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'[EE] Well Depth Monitor - Winter Project'
2007\10\09@091058 by Rolf

face picon face
Hi All.

I am looking for some preliminary direction for a winter hobby project.
My Father-In-Law has two wells on his property. One has a plentiful
supply of water, but the water is very very 'hard'. The other well has a
lower supply, but the quality is far better. It is easy to switch
between the two wells for the house's water supply. If the good well
runs dry he has to go through a complicated process to re-prime the
well's pump when the water level returns. This is especially complicated
in winter when it can be very cold. His current routine is to check the
well's level at least once a week. For his convenience, and my interest,
I plan to build a device that will measure the depth of water in the
well in such a way that it can be monitored from his PC, and do all the
bells-and-whistles thing including tracking the water level over time, etc.

I have researched ways to measure the water depth, and currently I am
considering implementing two of three candidate methods, but that is the
subject of a different thread.... my concern right now is for the data
transfer required.

The well is located about 10 meters from the house, and about 30 meters
from his office with his PC. The house is a log cabin with a concrete
foundation/basement. The well is 10 meters deep and 1 meter in inside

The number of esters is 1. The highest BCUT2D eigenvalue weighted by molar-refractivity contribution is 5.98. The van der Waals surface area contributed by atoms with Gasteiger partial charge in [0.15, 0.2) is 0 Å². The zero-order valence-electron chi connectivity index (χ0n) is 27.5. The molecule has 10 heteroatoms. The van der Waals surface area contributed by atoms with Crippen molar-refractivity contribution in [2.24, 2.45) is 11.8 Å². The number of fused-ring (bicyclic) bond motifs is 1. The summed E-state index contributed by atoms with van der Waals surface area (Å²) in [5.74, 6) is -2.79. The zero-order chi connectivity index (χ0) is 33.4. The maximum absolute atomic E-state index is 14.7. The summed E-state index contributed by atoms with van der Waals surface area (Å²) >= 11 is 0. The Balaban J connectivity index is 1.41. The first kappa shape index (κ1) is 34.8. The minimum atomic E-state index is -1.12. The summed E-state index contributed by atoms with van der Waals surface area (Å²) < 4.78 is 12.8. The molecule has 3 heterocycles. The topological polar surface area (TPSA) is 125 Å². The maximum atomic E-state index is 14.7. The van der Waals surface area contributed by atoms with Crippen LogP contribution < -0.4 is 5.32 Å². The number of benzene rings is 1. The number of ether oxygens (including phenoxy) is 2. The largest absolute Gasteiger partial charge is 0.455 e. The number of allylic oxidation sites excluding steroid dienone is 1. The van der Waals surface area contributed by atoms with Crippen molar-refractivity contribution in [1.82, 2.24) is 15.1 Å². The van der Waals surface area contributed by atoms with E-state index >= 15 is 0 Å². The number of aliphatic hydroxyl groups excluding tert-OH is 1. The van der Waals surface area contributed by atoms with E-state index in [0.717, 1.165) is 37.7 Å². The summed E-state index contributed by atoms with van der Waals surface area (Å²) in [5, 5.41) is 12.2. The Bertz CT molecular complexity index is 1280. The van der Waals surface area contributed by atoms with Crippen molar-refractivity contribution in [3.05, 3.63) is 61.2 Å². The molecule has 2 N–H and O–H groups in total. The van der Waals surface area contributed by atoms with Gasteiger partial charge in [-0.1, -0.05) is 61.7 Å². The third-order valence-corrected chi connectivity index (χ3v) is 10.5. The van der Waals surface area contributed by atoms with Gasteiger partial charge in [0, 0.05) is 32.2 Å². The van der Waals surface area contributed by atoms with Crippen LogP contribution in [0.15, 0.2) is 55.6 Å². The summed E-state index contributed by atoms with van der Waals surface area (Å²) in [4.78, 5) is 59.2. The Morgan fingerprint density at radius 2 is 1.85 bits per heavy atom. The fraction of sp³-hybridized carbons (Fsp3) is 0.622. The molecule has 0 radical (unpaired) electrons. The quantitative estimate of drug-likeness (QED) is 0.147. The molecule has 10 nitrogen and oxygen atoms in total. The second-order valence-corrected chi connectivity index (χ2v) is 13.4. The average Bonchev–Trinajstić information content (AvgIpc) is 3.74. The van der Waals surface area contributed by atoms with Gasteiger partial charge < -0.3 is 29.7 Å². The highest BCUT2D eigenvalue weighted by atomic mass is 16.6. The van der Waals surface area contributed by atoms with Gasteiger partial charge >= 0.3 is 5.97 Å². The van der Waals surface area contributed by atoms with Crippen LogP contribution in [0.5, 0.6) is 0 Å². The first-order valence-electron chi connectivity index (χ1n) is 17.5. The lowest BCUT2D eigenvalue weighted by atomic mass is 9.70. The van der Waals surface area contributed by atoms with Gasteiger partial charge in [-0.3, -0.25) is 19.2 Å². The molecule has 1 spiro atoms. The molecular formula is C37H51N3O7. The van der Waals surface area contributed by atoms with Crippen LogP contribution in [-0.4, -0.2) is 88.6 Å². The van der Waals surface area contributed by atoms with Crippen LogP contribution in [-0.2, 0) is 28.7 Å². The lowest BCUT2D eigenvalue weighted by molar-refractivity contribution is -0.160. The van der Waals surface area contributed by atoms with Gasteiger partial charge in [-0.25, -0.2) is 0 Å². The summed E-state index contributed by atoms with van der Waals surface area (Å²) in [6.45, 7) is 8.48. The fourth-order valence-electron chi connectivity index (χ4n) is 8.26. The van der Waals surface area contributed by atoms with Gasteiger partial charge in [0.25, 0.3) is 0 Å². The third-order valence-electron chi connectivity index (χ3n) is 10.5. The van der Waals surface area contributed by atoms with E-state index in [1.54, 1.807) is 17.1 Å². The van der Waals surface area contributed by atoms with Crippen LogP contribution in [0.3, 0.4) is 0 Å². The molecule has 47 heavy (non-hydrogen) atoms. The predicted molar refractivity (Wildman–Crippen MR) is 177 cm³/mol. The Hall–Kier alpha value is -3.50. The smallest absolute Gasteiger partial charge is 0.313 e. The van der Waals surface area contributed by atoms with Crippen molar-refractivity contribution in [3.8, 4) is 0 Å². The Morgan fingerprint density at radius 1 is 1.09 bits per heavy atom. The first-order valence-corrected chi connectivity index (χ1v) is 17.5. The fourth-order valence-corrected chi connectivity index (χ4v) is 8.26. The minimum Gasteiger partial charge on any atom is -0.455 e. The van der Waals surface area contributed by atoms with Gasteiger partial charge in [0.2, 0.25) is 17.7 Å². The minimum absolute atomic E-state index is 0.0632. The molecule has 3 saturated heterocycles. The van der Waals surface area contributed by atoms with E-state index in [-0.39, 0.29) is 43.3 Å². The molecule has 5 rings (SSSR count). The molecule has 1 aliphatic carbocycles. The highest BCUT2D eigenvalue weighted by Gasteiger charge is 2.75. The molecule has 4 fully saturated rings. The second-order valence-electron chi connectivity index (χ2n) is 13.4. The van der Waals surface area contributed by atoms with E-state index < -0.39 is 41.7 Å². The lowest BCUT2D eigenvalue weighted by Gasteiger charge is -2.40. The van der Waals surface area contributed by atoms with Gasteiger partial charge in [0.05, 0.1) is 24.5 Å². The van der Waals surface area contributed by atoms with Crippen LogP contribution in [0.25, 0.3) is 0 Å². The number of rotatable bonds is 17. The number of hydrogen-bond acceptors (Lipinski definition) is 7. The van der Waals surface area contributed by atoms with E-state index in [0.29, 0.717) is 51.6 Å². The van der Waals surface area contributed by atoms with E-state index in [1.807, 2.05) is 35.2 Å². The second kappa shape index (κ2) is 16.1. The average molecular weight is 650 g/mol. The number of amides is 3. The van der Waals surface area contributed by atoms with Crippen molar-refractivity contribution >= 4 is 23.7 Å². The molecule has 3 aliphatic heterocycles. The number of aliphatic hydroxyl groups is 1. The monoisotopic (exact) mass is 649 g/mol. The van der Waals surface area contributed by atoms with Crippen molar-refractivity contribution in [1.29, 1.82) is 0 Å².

diameter. The well is capped with a concrete lid that has a square
concrete 'manhole cover' for inspection. There are photo's of the well
from the outside here:
http://www.flickr.com/photos/12903637@N08/1524116316/ and the inside of
the well here: http://www.flickr.com/photos/12903637@N08/1524133462/

I was hoping to use some form of radio transmitter (prefereably a
transceiver) to transmit the data to a receiver in the house. The reason
for a transceiver is because the computer is only on about 1/4 of the
day, so I would want to store a number of readings while the PC is off,
and then upload them in bulk when the PC comes online (as well as then
uploading updates regularly every 15min or so). I was hoping to use a
cheapish pre-built module. Specifically, I was considering something
like Vitaly's or SparkFun's BlueTooth modules.

My question for this e-mail is as follows: What can I expect from a
Class 1 BlueTooth module in terms of reliable range where the module is
installed under the 3inch concrete lid outside in temperatures of close
to freezing with about 3 feet of snow piled on top (the inside of the
well never gets much below freezing regardless of the outside temperature)?

I am (and my father-in-law is) reluctant to have to drill a hole through
the lid, but, we agree that would be preferable to trying to de-ice a
35kg man-hole cover in 20-below temperatures (Celcius or Fahrenheit)
when you are 60-something. If I need to install an antenna through the